I’ll make the intro short and sweet: this is a guide about arena drafting. My Stats over 1500 games.
Table of Contents
- General Principles
- Tier List
- Class Card Pick Orders
- Conclusion and VODs
I’ve said this elsewhere, but let me say this again: “arena RNG” is mostly an illusion. There is a deceptively large amount of skill to arena, and it took me watching weaker players to figure out where it was coming from.
I’ve been coaching several players over the last few weeks, and most of the time, they’re in the right ballpark about what to do. When they draft, they usually take the right card, and I’ll only disagree with about 5 picks. When they play, they’ll often make good calls… they just won’t be making the best calls.
To them, it looks like they are drafting ok (they are), playing ok (they are), and occasionally losing to really bad luck, like bad drafts or opposing legendaries (they are). They’re not making any absolutely horrible plays, and yet it seems they can’t break 6 wins. So what’s going on? Is it just RNG?
The problem is that they are making tons and tons of tiny mistakes that, added up, are having a huge subtle effect on their results. If you make a mistake in a game like Super Mario Bros, you end up IMMEDIATELY DEAD. It is super obvious that it was the bad jump that killed you. But if you make a mistake in Hearthstone, it goes largely unnoticed and it’s not at all clear that the reason you lost was because of that mistake.
I’ll give you an example. Suppose your opponent plays a reasonable sized creature. You can actually kill it with on-the-board damage, leaving your creatures still pretty healthy, but instead you decide to spend a premium removal in your hand. Okay, that’s not a large mistake, and it might not even affect your result. But if your opponent plays a huge Legendary 5 turns later, then using that removal spell might be the difference maker. And the scary thing is: you’ll never realize that spending that removal was a mistake, because it happened 5 turns ago and is only now affecting the game. It will *look* like you just got unlucky and your opponent topdecked a Legendary, but what *actually* happened is that a small mistake 5 turns ago cost you the game.
In my games, my opponent will often top-deck a legendary, and I’ll swear and moan… but I’ll have accrued such a large lead over the game that I’ll just barely win, rather than getting blown out by the single creature. I’ll have made so many good tiny decisions over the course of the game that I can weather through a patch of bad luck. Of course, this doesn’t always happen; sometimes I just lose!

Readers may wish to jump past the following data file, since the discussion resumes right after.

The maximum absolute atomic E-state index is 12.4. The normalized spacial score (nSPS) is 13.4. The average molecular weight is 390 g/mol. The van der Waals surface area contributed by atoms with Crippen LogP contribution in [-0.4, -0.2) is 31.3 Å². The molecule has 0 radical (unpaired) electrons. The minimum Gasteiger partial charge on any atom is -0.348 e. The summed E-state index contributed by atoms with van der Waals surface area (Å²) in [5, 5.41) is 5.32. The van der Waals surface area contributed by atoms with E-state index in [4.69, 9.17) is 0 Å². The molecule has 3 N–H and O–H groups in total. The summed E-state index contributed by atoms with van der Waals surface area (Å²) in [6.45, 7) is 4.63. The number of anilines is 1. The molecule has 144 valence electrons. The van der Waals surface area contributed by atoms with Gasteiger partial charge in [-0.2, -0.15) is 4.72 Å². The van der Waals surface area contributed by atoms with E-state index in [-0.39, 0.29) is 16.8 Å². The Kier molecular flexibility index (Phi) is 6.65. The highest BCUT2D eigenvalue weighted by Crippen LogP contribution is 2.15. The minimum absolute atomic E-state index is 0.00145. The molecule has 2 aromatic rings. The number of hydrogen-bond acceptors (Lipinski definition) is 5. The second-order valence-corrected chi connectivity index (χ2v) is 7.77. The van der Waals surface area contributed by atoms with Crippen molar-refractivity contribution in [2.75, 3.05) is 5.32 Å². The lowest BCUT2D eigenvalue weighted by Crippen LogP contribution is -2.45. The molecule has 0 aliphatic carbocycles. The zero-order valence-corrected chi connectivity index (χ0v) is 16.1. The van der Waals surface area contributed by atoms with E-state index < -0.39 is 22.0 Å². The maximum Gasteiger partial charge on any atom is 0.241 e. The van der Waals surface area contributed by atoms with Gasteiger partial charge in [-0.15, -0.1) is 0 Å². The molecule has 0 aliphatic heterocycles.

Okay, so if you’re making tons of tiny mistakes that you aren’t noticing, what do you *do*? It’s not an easy question. Draft orders are easy to copy, but solid play is not. Watching streams is definitely helpful, but there are two kinds of “watching”: active and passive watching. Don’t just watch my stream or Trump’s stream or whatever to see what happens. Constantly ask yourself what you would do (you may even want to pause for complicated board states), and then see if the streamer does the same thing. You can hear hours and hours of spoken Japanese and still never actually learn the language; you only start to pick it up when your mind engages and starts trying to understand what is being said.
Alternatively, you could keep reading this guide.
The first 3 turns are incredibly important, and often decide the game on their own. Missing a 2-drop and using your hero ability instead ranges from “bad” to “terrible disaster” depending on which class you’ve picked. As a result, you should always have at least 4 2-drop minions in your deck. Don’t count removal likeas a 2-drop; you should have at least four minions that you actually expect to play on turn 2. Not every class has access to good 1-drops, but the ones that do should pick them insanely highly; they’re a huge tempo swing.
Not all 2-drops are equal. For instance,is surprisingly crappy, because it dies to everything (including some hero innates)! Usually it’s too fragile to even want to play it turn 2. Right now 3/2s are the best stats you can get for 2 mana, since they often trade up into 3 toughness guys. (3/2 nuke a weapon) is a premium example – a 3/2 that has a chance at a strong effect. Second best are 2/3s like . These kill opposing 2/1s and 2/2s, but those are pretty rare in this environment.